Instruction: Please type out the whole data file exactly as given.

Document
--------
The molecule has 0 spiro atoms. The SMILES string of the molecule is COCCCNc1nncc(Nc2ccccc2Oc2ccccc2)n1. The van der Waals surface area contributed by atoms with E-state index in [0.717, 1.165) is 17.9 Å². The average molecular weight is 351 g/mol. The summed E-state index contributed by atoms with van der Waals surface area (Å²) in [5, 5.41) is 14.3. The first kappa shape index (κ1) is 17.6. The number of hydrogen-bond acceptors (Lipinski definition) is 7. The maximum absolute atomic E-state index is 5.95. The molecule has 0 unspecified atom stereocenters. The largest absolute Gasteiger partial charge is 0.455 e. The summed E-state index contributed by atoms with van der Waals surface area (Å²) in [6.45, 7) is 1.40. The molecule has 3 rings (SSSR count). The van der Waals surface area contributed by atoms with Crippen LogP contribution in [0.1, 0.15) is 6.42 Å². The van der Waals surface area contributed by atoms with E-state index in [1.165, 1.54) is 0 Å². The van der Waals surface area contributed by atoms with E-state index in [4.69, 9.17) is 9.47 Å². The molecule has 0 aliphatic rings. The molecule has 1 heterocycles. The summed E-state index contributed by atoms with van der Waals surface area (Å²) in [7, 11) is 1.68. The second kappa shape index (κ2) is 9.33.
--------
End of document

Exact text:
The molecule has 0 spiro atoms. The SMILES string of the molecule is COCCCNc1nncc(Nc2ccccc2Oc2ccccc2)n1. The van der Waals surface area contributed by atoms with E-state index in [0.717, 1.165) is 17.9 Å². The average molecular weight is 351 g/mol. The summed E-state index contributed by atoms with van der Waals surface area (Å²) in [5, 5.41) is 14.3. The first kappa shape index (κ1) is 17.6. The number of hydrogen-bond acceptors (Lipinski definition) is 7. The maximum absolute atomic E-state index is 5.95. The molecule has 0 unspecified atom stereocenters. The largest absolute Gasteiger partial charge is 0.455 e. The summed E-state index contributed by atoms with van der Waals surface area (Å²) in [6.45, 7) is 1.40. The molecule has 3 rings (SSSR count). The van der Waals surface area contributed by atoms with Crippen LogP contribution in [0.1, 0.15) is 6.42 Å². The van der Waals surface area contributed by atoms with E-state index in [1.165, 1.54) is 0 Å². The van der Waals surface area contributed by atoms with E-state index in [4.69, 9.17) is 9.47 Å². The molecule has 0 aliphatic rings. The molecule has 1 heterocycles. The summed E-state index contributed by atoms with van der Waals surface area (Å²) in [7, 11) is 1.68. The second kappa shape index (κ2) is 9.33.